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What's Behind Assassination Attempt On Slovak Prime Minister Robert Fico?

24.05.2024 12:57

The assassination attempt is likely to add fuel to an already extremely polarized society and will likely be instrumentalized by Prime Minister Fico’s ruling coalition to double down on its Eurosceptic and illiberal course of action The fact that the shooting occurred just 3 weeks before...

The coming to power in Slovakia of Prime Minister Robert Fico and President Peter Pellegrini, associated with more pro-Russian positions, was certainly an unwelcome development for Brussels, but not unexpected. Last week's assassination attempt on Prime Minister Fico, on the other hand, shocked all on the old continent and beyond. Indeed, Europe has not experienced such acts of violence against high-profile elected officials in more than two decades. The last recorded cases were the assassination attempt on French President Jacques Chirac in 2002, the assassination of Serbian Prime Minister Zoran Dindic in March 2003, and that of Swedish Foreign Minister Anna Lindh six months later.

What kind of leader is Slovakia's Prime Minister Robert Fico?

It is not helpful to play the blame game at this point, but the shooting of Prime Minister Fico seems to be symptomatic of the extreme polarization, inflammatory rhetoric, hate speech, and illiberal values that have engulfed European countries and the United States over the past decade, all problems that populist politicians like Fico have cultivated and fueled, to begin with.

Robert Fico, a former communist party member, is the nominal leader of a left-wing party known as Direction-Social Democracy (Smer-SD), but has moved rather radically to the right on immigration, minority and cultural issues, reflecting the blurring of boundaries between left and right-wing populism in the charged political environment in Europe. He indeed stood behind the ultranationalist Slovak politician Milan Mazurek when the latter infamously likened the country's Roma minority to 'animals in the zoo' and accused Slovakia's outgoing President Zuzana Caputova of being an 'agent' of America and of George Soros.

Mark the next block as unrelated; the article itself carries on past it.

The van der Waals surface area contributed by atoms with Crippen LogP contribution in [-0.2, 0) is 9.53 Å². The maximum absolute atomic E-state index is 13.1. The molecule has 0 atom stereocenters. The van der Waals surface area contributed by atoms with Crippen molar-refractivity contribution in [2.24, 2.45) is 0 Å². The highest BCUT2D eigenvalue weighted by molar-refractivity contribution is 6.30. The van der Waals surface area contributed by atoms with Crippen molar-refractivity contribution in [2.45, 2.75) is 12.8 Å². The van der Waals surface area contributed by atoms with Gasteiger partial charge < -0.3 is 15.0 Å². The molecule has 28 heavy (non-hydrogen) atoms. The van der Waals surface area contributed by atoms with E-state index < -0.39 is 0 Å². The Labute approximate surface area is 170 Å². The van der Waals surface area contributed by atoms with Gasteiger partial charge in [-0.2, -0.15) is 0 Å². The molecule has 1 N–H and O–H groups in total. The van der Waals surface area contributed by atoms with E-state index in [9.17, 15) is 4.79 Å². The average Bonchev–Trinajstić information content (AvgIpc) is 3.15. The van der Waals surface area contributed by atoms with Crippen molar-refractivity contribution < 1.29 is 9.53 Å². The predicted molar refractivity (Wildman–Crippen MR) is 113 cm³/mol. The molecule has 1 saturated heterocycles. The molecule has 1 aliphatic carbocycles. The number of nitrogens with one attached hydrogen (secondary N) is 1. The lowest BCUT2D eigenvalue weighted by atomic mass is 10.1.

In the same vein, Lubos Blaha, a senior politician from Fico's party, lambasted [1] the West in an unmistakably Putinist language in one of the parliamentary campaign speeches last October: "Fascism is coming back in rainbow colors. The fascists now wear pink colors. Today we have liberal fascism, and we must defeat it. Fascism always comes from the West. And liberty and peace come from the East."

Upon assuming power last October, Fico also delivered one of his main campaign promises by ending Slovak military donations to Ukraine, but he did not interfere with Western military deliveries to Ukraine via Slovakia, reflecting his pragmatism.

In short, the assassination attempt is likely to add fuel to an already extremely polarized society and will likely be instrumentalized by Prime Minister Fico's ruling coalition to double down on its Eurosceptic and illiberal course of action. On the other hand, the fact that the shooting occurred just 3 weeks before the European Parliament elections will likely have broader repercussions by strengthening populist forces of various strands across the European Union (EU), all developments set to be welcomed by the Kremlin.

Repercussions for the Balkans

The attempt on Prime Minister Fico's life was unanimously condemned by Balkan leaders. Beyond geographical proximity, shared Slavic roots, and a common Habsburg legacy, developments in Slovakia have a direct impact on the Balkans since Slovakia is one of the four NATO members, along with Greece, Romania, and Spain, that still do not recognize Kosovo's independence and, as such, are key to the resolution of the region's most intractable security problem.

Indeed, as I have laid out elsewhere, [2] lasting security in the Balkans is only possible by making Kosovo a NATO member because Russia's and Serbia's leverage for destabilizing the region hinges exclusively on blocking the recognition of Kosovo's independence. However, the latest developments in Slovakia and Fico's comeback to power last October to begin with do not bode well in this respect. More specifically, it was hoped that Russia's full-scale attacks on Ukraine back in February 2022 would heighten threat perceptions among the EU and NATO member states and, as such, might lead the four NATO non-recognizers to somewhat soften their stances and eventually recognize Kosovo's independence, all in the name of strengthening security in Europe. However, the coming to power in Bratislava of Fico's coalition associated with more pro-Russian positions and the potentially growing Euroscepticism and illiberalism in the aftermath of the assassination attempt make the above-mentioned scenario much less likely.

[1] https://www.aljazeera.com/program/people-power/2024/4/3/slovakia-the-return-of-fico'traffic_source=KeepReading

[2] https://research.sharqforum.org/2022/08/22/ukraine-war-for-kosovo/

*Opinions expressed in this article are the author's own and do not necessarily reflect the editorial policy of Anadolu -



 
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